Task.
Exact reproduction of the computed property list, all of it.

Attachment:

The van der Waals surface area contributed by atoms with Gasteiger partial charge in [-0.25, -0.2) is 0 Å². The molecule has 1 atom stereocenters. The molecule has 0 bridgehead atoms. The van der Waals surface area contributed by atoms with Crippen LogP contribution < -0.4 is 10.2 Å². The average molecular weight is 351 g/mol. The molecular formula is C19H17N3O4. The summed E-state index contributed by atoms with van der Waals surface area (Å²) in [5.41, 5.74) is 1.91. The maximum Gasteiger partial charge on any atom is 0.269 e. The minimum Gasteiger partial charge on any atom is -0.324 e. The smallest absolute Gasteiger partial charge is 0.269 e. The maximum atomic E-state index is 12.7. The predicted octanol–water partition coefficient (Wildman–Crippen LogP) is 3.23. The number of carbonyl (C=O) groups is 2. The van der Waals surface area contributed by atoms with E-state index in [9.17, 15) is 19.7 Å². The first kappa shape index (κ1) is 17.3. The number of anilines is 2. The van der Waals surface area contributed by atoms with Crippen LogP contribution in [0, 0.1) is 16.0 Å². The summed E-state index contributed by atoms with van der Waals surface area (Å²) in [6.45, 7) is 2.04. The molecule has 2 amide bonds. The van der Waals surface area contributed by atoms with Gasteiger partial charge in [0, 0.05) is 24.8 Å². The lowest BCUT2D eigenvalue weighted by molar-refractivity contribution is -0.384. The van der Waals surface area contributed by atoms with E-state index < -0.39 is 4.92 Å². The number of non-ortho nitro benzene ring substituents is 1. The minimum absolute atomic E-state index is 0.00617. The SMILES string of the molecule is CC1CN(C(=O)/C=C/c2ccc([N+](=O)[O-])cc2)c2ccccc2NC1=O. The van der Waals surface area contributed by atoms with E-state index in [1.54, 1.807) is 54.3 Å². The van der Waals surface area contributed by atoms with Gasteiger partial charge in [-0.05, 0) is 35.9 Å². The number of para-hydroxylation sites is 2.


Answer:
The van der Waals surface area contributed by atoms with Gasteiger partial charge in [-0.25, -0.2) is 0 Å². The molecule has 1 atom stereocenters. The molecule has 0 bridgehead atoms. The van der Waals surface area contributed by atoms with Crippen LogP contribution < -0.4 is 10.2 Å². The average molecular weight is 351 g/mol. The molecular formula is C19H17N3O4. The summed E-state index contributed by atoms with van der Waals surface area (Å²) in [5.41, 5.74) is 1.91. The maximum Gasteiger partial charge on any atom is 0.269 e. The minimum Gasteiger partial charge on any atom is -0.324 e. The smallest absolute Gasteiger partial charge is 0.269 e. The maximum atomic E-state index is 12.7. The predicted octanol–water partition coefficient (Wildman–Crippen LogP) is 3.23. The number of carbonyl (C=O) groups is 2. The van der Waals surface area contributed by atoms with E-state index in [9.17, 15) is 19.7 Å². The first kappa shape index (κ1) is 17.3. The number of anilines is 2. The van der Waals surface area contributed by atoms with Crippen LogP contribution in [0, 0.1) is 16.0 Å². The summed E-state index contributed by atoms with van der Waals surface area (Å²) in [6.45, 7) is 2.04. The molecule has 2 amide bonds. The van der Waals surface area contributed by atoms with Gasteiger partial charge in [0, 0.05) is 24.8 Å². The lowest BCUT2D eigenvalue weighted by molar-refractivity contribution is -0.384. The van der Waals surface area contributed by atoms with E-state index < -0.39 is 4.92 Å². The number of non-ortho nitro benzene ring substituents is 1. The minimum absolute atomic E-state index is 0.00617. The SMILES string of the molecule is CC1CN(C(=O)/C=C/c2ccc([N+](=O)[O-])cc2)c2ccccc2NC1=O. The van der Waals surface area contributed by atoms with E-state index in [1.54, 1.807) is 54.3 Å². The van der Waals surface area contributed by atoms with Gasteiger partial charge in [-0.05, 0) is 35.9 Å². The number of para-hydroxylation sites is 2.